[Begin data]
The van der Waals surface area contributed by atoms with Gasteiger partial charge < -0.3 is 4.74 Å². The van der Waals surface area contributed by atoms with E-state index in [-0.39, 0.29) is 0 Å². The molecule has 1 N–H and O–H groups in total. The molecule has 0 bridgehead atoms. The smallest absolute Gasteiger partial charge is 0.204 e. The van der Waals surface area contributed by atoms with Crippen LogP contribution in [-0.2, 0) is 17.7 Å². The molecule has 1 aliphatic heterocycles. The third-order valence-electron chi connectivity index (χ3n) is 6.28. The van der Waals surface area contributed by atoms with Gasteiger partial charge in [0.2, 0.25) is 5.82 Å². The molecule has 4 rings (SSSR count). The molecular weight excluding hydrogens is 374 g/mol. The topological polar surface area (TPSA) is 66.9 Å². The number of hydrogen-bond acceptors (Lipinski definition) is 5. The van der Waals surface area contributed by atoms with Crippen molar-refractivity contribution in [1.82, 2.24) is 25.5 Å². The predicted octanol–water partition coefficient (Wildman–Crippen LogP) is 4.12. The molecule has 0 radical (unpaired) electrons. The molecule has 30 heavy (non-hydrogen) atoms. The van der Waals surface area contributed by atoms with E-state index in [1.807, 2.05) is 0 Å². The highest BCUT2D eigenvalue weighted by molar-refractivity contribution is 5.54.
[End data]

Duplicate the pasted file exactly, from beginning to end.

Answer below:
The van der Waals surface area contributed by atoms with Gasteiger partial charge < -0.3 is 4.74 Å². The van der Waals surface area contributed by atoms with E-state index in [-0.39, 0.29) is 0 Å². The molecule has 1 N–H and O–H groups in total. The molecule has 0 bridgehead atoms. The smallest absolute Gasteiger partial charge is 0.204 e. The van der Waals surface area contributed by atoms with Crippen LogP contribution in [-0.2, 0) is 17.7 Å². The molecule has 1 aliphatic heterocycles. The third-order valence-electron chi connectivity index (χ3n) is 6.28. The van der Waals surface area contributed by atoms with Gasteiger partial charge in [0.2, 0.25) is 5.82 Å². The molecule has 4 rings (SSSR count). The molecular weight excluding hydrogens is 374 g/mol. The topological polar surface area (TPSA) is 66.9 Å². The number of hydrogen-bond acceptors (Lipinski definition) is 5. The van der Waals surface area contributed by atoms with Crippen molar-refractivity contribution in [1.82, 2.24) is 25.5 Å². The predicted octanol–water partition coefficient (Wildman–Crippen LogP) is 4.12. The molecule has 0 radical (unpaired) electrons. The molecule has 30 heavy (non-hydrogen) atoms. The van der Waals surface area contributed by atoms with E-state index in [1.807, 2.05) is 0 Å². The highest BCUT2D eigenvalue weighted by molar-refractivity contribution is 5.54.